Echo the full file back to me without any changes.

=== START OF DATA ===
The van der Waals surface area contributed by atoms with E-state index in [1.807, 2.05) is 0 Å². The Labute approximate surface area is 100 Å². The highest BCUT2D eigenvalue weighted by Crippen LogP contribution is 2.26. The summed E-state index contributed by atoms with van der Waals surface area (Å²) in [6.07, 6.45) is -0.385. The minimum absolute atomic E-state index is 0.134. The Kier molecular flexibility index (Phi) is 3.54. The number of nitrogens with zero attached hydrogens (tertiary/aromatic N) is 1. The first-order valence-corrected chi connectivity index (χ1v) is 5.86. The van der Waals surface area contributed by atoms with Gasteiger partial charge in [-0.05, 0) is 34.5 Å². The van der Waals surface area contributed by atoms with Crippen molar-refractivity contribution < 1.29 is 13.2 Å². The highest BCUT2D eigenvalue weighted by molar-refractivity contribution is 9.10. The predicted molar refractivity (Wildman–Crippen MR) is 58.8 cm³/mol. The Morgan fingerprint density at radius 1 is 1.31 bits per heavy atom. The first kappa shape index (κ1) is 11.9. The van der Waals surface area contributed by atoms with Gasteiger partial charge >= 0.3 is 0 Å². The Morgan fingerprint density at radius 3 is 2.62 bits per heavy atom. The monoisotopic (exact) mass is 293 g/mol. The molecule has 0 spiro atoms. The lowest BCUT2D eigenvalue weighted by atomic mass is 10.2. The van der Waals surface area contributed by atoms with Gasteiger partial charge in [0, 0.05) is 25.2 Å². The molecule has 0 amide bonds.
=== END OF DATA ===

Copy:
The van der Waals surface area contributed by atoms with E-state index in [1.807, 2.05) is 0 Å². The Labute approximate surface area is 100 Å². The highest BCUT2D eigenvalue weighted by Crippen LogP contribution is 2.26. The summed E-state index contributed by atoms with van der Waals surface area (Å²) in [6.07, 6.45) is -0.385. The minimum absolute atomic E-state index is 0.134. The Kier molecular flexibility index (Phi) is 3.54. The number of nitrogens with zero attached hydrogens (tertiary/aromatic N) is 1. The first-order valence-corrected chi connectivity index (χ1v) is 5.86. The van der Waals surface area contributed by atoms with Gasteiger partial charge in [-0.05, 0) is 34.5 Å². The van der Waals surface area contributed by atoms with Crippen molar-refractivity contribution < 1.29 is 13.2 Å². The highest BCUT2D eigenvalue weighted by molar-refractivity contribution is 9.10. The predicted molar refractivity (Wildman–Crippen MR) is 58.8 cm³/mol. The Morgan fingerprint density at radius 1 is 1.31 bits per heavy atom. The first kappa shape index (κ1) is 11.9. The van der Waals surface area contributed by atoms with Gasteiger partial charge >= 0.3 is 0 Å². The Morgan fingerprint density at radius 3 is 2.62 bits per heavy atom. The monoisotopic (exact) mass is 293 g/mol. The molecule has 0 spiro atoms. The lowest BCUT2D eigenvalue weighted by atomic mass is 10.2. The van der Waals surface area contributed by atoms with Gasteiger partial charge in [0, 0.05) is 25.2 Å². The molecule has 0 amide bonds.